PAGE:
U.S. Steel Forecasts Flat-Rolled Loss After Accidents

U.S. Steel Corp., the country’s largest maker of the metal by volume, forecast a second-quarter loss from its biggest division after accidents and bad weather disrupted production at two plants.

The disruption will limit U.S. Steel’s production capabilities, reducing shipments and boosting costs, the Pittsburgh-based company said in a statement today.

The three blast furnaces at U.S. Steel’s Great Lakes plant in Ecorse, Michigan, were idled after a March 27 roof collapse. A contract worker operating a crane at the site of the collapse died in an April 4 accident. Furnaces at the Gary Works, U.S. Steel’s largest facility, were temporarily off-line as Great Lakes ice stopped some raw-material shipments, the company said April 2.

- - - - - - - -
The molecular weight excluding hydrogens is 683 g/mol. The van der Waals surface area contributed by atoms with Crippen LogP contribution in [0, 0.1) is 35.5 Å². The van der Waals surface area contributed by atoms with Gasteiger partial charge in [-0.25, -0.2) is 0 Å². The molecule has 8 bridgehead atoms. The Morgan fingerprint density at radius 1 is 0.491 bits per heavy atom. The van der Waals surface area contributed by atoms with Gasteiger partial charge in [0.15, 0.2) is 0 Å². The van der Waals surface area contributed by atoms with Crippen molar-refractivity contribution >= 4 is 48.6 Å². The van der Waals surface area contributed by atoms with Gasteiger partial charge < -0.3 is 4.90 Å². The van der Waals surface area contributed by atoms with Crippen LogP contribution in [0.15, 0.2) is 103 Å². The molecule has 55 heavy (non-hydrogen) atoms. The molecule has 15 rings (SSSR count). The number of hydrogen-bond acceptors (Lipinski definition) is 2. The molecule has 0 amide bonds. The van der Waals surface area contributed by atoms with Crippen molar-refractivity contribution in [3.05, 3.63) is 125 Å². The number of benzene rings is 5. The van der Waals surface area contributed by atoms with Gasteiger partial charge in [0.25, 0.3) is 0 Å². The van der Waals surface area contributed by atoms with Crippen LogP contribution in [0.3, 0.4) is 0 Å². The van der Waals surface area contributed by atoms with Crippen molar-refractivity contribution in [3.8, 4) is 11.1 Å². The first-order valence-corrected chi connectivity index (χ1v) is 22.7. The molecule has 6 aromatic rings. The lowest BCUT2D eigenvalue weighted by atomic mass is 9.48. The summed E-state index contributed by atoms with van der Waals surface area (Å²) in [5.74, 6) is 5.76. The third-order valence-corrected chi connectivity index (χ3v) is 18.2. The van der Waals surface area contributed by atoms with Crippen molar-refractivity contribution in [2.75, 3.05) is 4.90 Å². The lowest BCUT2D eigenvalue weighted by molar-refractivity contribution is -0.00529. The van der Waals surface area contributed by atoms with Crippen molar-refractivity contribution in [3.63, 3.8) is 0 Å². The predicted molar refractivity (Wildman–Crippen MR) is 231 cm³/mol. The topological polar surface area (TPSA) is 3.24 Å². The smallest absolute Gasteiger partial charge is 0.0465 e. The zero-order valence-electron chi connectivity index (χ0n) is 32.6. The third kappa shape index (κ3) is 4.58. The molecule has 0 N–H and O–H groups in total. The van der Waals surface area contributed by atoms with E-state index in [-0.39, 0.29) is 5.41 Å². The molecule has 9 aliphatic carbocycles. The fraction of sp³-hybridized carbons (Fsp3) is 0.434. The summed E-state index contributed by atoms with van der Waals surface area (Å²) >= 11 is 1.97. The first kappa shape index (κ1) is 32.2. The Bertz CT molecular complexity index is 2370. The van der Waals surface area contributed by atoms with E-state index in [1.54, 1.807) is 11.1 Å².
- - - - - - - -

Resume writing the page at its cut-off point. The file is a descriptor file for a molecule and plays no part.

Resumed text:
U.S. Steel today reported first-quarter net income of 34 cents a share, compared with a 51-cent loss a year earlier. That beat the 30-cent average of 17 analysts’ estimates compiled by Bloomberg. Second-quarter earnings will be 37 cents per share, according to the average estimate.

First-quarter sales fell 3.2 percent to $4.45 billion. The flat-rolled division accounted for 68 percent of U.S. Steel’s revenue in 2013, according to data compiled by Bloomberg.

U.S. Steel fell 2.9 percent to $25.58 at 5:02 p.m. after the close of regular trading in New York.

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